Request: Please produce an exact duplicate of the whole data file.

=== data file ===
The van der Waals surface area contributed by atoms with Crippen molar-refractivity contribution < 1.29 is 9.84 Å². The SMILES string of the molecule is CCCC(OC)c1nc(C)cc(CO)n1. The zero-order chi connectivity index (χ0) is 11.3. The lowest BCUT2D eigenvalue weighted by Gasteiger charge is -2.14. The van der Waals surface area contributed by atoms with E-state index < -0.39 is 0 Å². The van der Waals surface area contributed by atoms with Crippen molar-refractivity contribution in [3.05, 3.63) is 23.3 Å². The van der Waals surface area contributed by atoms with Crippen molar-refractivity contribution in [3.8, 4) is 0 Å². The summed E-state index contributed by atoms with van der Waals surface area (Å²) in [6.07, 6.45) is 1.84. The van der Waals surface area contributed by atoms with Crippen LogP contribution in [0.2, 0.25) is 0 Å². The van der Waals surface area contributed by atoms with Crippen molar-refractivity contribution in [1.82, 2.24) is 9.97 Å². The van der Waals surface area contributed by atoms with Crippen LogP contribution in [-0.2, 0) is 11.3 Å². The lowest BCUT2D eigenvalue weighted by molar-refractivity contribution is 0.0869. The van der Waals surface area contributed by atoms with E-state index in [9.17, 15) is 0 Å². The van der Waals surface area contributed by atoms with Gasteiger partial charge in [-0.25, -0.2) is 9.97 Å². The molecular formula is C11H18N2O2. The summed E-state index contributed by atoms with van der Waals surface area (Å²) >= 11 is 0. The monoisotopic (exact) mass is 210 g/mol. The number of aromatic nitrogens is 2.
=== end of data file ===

The van der Waals surface area contributed by atoms with Crippen molar-refractivity contribution < 1.29 is 9.84 Å². The SMILES string of the molecule is CCCC(OC)c1nc(C)cc(CO)n1. The zero-order chi connectivity index (χ0) is 11.3. The lowest BCUT2D eigenvalue weighted by Gasteiger charge is -2.14. The van der Waals surface area contributed by atoms with E-state index < -0.39 is 0 Å². The van der Waals surface area contributed by atoms with Crippen molar-refractivity contribution in [3.05, 3.63) is 23.3 Å². The van der Waals surface area contributed by atoms with Crippen molar-refractivity contribution in [3.8, 4) is 0 Å². The summed E-state index contributed by atoms with van der Waals surface area (Å²) in [6.07, 6.45) is 1.84. The van der Waals surface area contributed by atoms with Crippen LogP contribution in [0.2, 0.25) is 0 Å². The van der Waals surface area contributed by atoms with Crippen molar-refractivity contribution in [1.82, 2.24) is 9.97 Å². The van der Waals surface area contributed by atoms with Crippen LogP contribution in [-0.2, 0) is 11.3 Å². The lowest BCUT2D eigenvalue weighted by molar-refractivity contribution is 0.0869. The van der Waals surface area contributed by atoms with E-state index in [9.17, 15) is 0 Å². The van der Waals surface area contributed by atoms with Gasteiger partial charge in [-0.25, -0.2) is 9.97 Å². The molecular formula is C11H18N2O2. The summed E-state index contributed by atoms with van der Waals surface area (Å²) >= 11 is 0. The monoisotopic (exact) mass is 210 g/mol. The number of aromatic nitrogens is 2.